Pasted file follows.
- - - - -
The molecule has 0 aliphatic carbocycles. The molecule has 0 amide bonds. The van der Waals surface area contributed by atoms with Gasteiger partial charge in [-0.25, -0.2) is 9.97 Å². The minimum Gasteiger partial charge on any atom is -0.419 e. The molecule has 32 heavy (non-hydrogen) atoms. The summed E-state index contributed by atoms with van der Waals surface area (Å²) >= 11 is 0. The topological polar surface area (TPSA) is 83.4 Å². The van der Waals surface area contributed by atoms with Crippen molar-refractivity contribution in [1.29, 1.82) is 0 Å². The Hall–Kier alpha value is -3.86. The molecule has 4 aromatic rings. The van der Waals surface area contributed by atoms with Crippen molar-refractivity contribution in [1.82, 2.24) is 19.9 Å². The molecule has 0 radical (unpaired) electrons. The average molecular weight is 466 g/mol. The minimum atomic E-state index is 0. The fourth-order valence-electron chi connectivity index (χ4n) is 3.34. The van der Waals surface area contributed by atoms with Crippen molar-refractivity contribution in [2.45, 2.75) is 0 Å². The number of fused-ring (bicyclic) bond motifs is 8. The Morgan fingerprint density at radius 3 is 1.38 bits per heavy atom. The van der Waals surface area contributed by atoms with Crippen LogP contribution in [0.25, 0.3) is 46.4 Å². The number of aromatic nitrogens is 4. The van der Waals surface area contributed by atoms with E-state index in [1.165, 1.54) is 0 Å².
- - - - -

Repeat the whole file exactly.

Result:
The molecule has 0 aliphatic carbocycles. The molecule has 0 amide bonds. The van der Waals surface area contributed by atoms with Gasteiger partial charge in [-0.25, -0.2) is 9.97 Å². The minimum Gasteiger partial charge on any atom is -0.419 e. The molecule has 32 heavy (non-hydrogen) atoms. The summed E-state index contributed by atoms with van der Waals surface area (Å²) >= 11 is 0. The topological polar surface area (TPSA) is 83.4 Å². The van der Waals surface area contributed by atoms with Crippen molar-refractivity contribution in [1.29, 1.82) is 0 Å². The Hall–Kier alpha value is -3.86. The molecule has 4 aromatic rings. The van der Waals surface area contributed by atoms with Crippen molar-refractivity contribution in [1.82, 2.24) is 19.9 Å². The molecule has 0 radical (unpaired) electrons. The average molecular weight is 466 g/mol. The minimum atomic E-state index is 0. The fourth-order valence-electron chi connectivity index (χ4n) is 3.34. The van der Waals surface area contributed by atoms with Crippen molar-refractivity contribution in [2.45, 2.75) is 0 Å². The number of fused-ring (bicyclic) bond motifs is 8. The Morgan fingerprint density at radius 3 is 1.38 bits per heavy atom. The van der Waals surface area contributed by atoms with Crippen LogP contribution in [0.25, 0.3) is 46.4 Å². The number of aromatic nitrogens is 4. The van der Waals surface area contributed by atoms with E-state index in [1.165, 1.54) is 0 Å².